First For Women
Letters to their
The post got thousands of likes and caught the eye of a friend of one of Ilaine and Elias’ children, Barbara Maxwell Murray. Barbara had seen Lindsy’s original message but thought it had been a scam. Now, staring at the photo of the envelopes, her breath caught. That’s Mom’s writing!
Barbara messaged Lindsy, which led to a phone call.
Barbara told Lindsy that after her dad returned from the war, he and her mom had married in 1948. “They had a happy life. We miss them both very much,” Barbara said, explaining they’d also lost their mom in 2010 to Alzheimer’s.
Sadly, a reverse mortgage with outrageous fees had led to their home’s foreclosure. “The contents were sold off before we could remove boxes of memories from the basement,” Barbara shared. “We had no idea the letters even existed.”
“Megan and I want to get them back to you,” Lindsy told Barbara, excitedly. And Barbara was touched and stunned when Lindsy told her,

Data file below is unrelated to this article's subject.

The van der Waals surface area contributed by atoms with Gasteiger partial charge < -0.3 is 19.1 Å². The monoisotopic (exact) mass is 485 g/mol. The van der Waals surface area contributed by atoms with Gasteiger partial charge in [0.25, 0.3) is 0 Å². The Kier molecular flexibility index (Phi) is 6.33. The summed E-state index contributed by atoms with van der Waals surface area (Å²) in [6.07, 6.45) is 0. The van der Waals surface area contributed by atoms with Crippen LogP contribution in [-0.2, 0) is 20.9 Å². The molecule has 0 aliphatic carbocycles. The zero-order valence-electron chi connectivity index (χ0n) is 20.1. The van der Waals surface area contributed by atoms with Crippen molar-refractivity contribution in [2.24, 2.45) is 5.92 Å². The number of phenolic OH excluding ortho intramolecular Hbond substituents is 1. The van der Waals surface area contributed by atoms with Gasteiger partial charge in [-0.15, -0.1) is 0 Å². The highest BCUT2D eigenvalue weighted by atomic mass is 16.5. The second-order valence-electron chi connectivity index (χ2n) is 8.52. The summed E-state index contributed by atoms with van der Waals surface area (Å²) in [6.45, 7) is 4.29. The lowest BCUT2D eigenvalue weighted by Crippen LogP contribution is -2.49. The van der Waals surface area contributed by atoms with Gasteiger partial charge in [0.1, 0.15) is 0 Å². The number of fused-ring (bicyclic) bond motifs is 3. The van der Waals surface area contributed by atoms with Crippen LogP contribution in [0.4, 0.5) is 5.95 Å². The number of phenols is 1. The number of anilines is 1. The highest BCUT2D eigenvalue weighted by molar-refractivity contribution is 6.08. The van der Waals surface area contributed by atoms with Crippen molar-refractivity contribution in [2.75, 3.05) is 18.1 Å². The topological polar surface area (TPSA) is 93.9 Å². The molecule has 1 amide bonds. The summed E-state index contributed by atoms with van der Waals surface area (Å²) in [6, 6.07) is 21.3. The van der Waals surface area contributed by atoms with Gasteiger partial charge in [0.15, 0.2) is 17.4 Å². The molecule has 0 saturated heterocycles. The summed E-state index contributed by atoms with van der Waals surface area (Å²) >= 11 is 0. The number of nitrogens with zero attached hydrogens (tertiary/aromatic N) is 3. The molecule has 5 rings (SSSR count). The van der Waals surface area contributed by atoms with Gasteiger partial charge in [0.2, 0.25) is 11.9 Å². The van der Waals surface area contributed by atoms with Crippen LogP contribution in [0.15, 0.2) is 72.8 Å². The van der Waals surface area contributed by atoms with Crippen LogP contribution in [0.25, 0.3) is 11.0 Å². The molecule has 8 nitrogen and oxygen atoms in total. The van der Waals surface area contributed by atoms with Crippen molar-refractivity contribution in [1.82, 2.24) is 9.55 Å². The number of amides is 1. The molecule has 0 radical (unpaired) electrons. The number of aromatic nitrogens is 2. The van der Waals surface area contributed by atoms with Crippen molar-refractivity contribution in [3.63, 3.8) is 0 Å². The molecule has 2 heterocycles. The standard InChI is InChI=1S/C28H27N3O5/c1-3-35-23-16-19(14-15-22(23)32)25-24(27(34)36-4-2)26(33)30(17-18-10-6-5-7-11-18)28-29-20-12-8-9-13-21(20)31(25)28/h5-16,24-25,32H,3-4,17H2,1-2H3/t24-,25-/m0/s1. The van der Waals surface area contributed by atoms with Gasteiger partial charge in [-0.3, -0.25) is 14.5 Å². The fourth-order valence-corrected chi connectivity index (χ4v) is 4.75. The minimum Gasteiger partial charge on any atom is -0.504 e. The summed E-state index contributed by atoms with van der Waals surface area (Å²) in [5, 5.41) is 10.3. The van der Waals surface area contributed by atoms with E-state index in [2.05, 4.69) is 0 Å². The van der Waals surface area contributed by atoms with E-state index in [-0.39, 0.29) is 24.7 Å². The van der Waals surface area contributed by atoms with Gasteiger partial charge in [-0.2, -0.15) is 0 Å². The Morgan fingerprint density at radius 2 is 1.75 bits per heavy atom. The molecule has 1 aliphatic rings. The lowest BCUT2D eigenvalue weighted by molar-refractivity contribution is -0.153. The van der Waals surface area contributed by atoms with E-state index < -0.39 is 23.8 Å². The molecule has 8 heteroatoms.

“They’re too precious to mail. We’ll drive to New Jersey and deliver them.”
“You’re our angels,” Barbara cried, wiping tears and presenting Lindsy and Megan with cardinal bracelets identical to those all the Maxwell girls wear to remember their parents.
Then Barbara and her siblings took Lindsy and Megan on a tour of Blackwood. They even got to visit Ilaine and Elias’s home, which Barbara’s daughter had bought back.
“We already felt like we knew Elias and Ilaine but to be in their hometown, we felt a real connection to them,” says Lindsy.
“It was incredible,” Megan echoes. Barbara and her family agree.
“To have a piece of my parents, to see what their life was like when they were young and in love…I’m just so grateful,” Barbara beams. “If Mom and Dad were here, my mom would be blushing, but my dad would be saying, ‘How about that?!’ and do a little tap dance. Just goes to show, love finds a way!” —Michelle Abrams
Whether it’s jewelry, glassware or pottery, most items have a tiny marking representing the manufacturer or maker’s name. Once you’ve spotted a specific marking on your item, you can track down more information in a “marks dictionary” at your local library or on the internet by typing in a description of the mark.
Research your antiques using the free price guide at Kovels.com. Type in a description of the item, but keep your search specific to narrow down results. Then sift through results until you find a corresponding item. From there, you’ll see the current value and a description and how much it’s being sold for on other websites.